applied cryptography - protocols, algorithms, and source code in c

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Unformatted text preview: Nonarbitrated subprotocol (executed every time): (1) Alice and Bob negotiate the terms of the contract. (2) Alice signs the contract. (3) Bob signs the contract. Adjudicated subprotocol (executed only in case of a dispute): (4) Alice and Bob appear before a judge. (5) Alice presents her evidence. (6) Bob presents his evidence. (7) The judge rules on the evidence. Previous Table of Contents Next Products | Contact Us | About Us | Privacy | Ad Info | Home Use of this site is subject to certain Terms & Conditions, Copyright © 1996-2000 EarthWeb Inc. All rights reserved. Reproduction whole or in part in any form or medium without express written permission of EarthWeb is prohibited. Read EarthWeb's privacy statement. To access the contents, click the chapter and section titles. Applied Cryptography, Second Edition: Protocols, Algorthms, and Source Code in C (cloth) Go! Keyword Brief Full Advanced Search Search Tips (Publisher: John Wiley & Sons, Inc.) Author(s): Bruce Schneier ISBN: 0471128457 Publication Date: 01/01/96 Search this book: Go! Previous Table of Contents Next ----------- The difference between an adjudicator and an arbitrator (as used in this book) is that the adjudicator is not always necessary. In a dispute, a judge is called in to adjudicate. If there is no dispute, using a judge is unnecessary. There are adjudicated computer protocols. These protocols rely on the parties to be honest; but if someone suspects cheating, a body of data exists so that a trusted third party could determine if someone cheated. In a good adjudicated protocol, the adjudicator could also determine the cheater’s identity. Instead of preventing cheating, adjudicated protocols detect cheating. The inevitability of detection acts as a preventive and discourages cheating. Self-Enforcing Protocols A self-enforcing protocol is the best type of protocol. The protocol itself guarantees fairness (see Figure 2.1c). No arbitrator is required to complete the protocol. No adjudicator is required...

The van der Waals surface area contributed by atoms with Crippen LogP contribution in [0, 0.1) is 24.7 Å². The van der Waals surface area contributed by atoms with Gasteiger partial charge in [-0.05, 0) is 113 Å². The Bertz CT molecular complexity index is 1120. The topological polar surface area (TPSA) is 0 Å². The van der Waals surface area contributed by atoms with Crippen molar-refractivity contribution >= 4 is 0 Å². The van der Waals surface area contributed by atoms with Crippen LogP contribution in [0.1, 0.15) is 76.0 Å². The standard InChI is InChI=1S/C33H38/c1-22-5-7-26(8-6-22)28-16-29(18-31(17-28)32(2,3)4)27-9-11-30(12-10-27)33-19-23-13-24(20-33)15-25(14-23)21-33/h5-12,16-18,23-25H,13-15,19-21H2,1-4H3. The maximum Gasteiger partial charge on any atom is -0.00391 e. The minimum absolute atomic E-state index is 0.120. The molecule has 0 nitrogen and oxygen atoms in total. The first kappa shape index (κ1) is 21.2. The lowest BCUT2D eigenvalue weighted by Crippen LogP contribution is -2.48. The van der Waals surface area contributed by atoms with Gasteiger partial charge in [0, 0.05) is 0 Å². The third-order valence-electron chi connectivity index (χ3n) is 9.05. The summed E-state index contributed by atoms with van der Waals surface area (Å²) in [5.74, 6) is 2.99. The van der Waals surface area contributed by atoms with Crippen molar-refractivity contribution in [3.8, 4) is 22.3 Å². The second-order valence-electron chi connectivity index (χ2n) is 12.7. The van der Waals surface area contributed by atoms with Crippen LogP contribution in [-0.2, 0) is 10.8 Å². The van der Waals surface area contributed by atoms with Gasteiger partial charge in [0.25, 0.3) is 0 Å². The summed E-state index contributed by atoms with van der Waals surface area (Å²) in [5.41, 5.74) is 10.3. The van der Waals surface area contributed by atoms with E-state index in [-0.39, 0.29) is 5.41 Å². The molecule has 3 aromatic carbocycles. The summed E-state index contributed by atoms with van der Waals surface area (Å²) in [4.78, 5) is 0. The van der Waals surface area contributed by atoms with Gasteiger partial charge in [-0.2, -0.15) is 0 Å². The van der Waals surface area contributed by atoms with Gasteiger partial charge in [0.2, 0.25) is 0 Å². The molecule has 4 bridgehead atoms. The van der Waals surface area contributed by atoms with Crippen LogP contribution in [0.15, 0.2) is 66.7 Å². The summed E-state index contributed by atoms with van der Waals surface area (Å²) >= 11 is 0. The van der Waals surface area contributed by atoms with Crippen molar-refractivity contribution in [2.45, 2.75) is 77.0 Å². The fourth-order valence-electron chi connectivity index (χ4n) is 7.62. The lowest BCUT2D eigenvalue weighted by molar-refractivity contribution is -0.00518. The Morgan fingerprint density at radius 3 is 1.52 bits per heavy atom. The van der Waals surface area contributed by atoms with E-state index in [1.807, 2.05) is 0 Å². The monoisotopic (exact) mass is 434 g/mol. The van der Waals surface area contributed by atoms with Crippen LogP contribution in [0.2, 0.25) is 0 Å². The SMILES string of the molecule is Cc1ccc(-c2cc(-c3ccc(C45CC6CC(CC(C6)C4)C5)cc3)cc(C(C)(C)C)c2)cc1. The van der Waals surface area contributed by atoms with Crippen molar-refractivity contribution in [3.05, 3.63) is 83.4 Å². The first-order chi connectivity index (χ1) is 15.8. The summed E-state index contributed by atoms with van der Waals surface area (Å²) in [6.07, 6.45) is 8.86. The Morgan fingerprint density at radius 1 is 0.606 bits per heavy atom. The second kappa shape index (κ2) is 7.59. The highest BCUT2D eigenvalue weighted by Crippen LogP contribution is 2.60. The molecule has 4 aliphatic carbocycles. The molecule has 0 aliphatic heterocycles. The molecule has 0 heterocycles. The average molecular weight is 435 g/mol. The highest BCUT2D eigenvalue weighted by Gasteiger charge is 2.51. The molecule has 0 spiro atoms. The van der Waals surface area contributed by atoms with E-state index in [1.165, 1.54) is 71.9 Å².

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This note was uploaded on 10/18/2010 for the course MATH CS 301 taught by Professor Aliulger during the Fall '10 term at Koç University.

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